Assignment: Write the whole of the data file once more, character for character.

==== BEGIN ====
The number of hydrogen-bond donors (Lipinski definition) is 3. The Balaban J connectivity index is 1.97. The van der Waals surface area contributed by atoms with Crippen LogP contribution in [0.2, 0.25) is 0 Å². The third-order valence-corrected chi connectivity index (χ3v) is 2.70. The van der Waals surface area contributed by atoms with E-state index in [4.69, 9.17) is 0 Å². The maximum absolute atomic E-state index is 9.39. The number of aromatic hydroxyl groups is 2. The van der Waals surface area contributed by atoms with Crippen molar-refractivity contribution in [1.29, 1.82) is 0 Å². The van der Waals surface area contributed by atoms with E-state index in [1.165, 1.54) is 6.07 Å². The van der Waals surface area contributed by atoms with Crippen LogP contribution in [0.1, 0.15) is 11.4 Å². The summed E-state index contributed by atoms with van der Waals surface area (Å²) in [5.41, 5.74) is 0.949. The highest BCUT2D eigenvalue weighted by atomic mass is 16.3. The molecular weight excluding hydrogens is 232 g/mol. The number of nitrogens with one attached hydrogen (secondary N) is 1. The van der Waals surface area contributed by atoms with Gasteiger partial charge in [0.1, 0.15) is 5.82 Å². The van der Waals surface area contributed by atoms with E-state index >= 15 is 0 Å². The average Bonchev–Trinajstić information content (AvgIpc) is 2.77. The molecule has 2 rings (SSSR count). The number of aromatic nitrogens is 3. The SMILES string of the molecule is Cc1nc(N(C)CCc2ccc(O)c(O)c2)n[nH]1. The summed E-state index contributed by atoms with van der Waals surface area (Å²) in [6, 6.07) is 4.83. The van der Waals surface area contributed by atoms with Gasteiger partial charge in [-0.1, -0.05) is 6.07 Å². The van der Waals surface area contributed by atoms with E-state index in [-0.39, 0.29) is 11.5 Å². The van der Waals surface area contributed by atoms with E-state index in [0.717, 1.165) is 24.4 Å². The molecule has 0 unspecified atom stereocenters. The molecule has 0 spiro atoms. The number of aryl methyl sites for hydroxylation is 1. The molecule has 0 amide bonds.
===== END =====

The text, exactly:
The number of hydrogen-bond donors (Lipinski definition) is 3. The Balaban J connectivity index is 1.97. The van der Waals surface area contributed by atoms with Crippen LogP contribution in [0.2, 0.25) is 0 Å². The third-order valence-corrected chi connectivity index (χ3v) is 2.70. The van der Waals surface area contributed by atoms with E-state index in [4.69, 9.17) is 0 Å². The maximum absolute atomic E-state index is 9.39. The number of aromatic hydroxyl groups is 2. The van der Waals surface area contributed by atoms with Crippen molar-refractivity contribution in [1.29, 1.82) is 0 Å². The van der Waals surface area contributed by atoms with E-state index in [1.165, 1.54) is 6.07 Å². The van der Waals surface area contributed by atoms with Crippen LogP contribution in [0.1, 0.15) is 11.4 Å². The summed E-state index contributed by atoms with van der Waals surface area (Å²) in [5.41, 5.74) is 0.949. The highest BCUT2D eigenvalue weighted by atomic mass is 16.3. The molecular weight excluding hydrogens is 232 g/mol. The number of nitrogens with one attached hydrogen (secondary N) is 1. The van der Waals surface area contributed by atoms with Gasteiger partial charge in [0.1, 0.15) is 5.82 Å². The van der Waals surface area contributed by atoms with E-state index >= 15 is 0 Å². The average Bonchev–Trinajstić information content (AvgIpc) is 2.77. The molecule has 2 rings (SSSR count). The number of aromatic nitrogens is 3. The SMILES string of the molecule is Cc1nc(N(C)CCc2ccc(O)c(O)c2)n[nH]1. The summed E-state index contributed by atoms with van der Waals surface area (Å²) in [6, 6.07) is 4.83. The van der Waals surface area contributed by atoms with Gasteiger partial charge in [-0.1, -0.05) is 6.07 Å². The van der Waals surface area contributed by atoms with E-state index in [-0.39, 0.29) is 11.5 Å². The van der Waals surface area contributed by atoms with E-state index in [0.717, 1.165) is 24.4 Å². The molecule has 0 unspecified atom stereocenters. The molecule has 0 spiro atoms. The number of aryl methyl sites for hydroxylation is 1. The molecule has 0 amide bonds.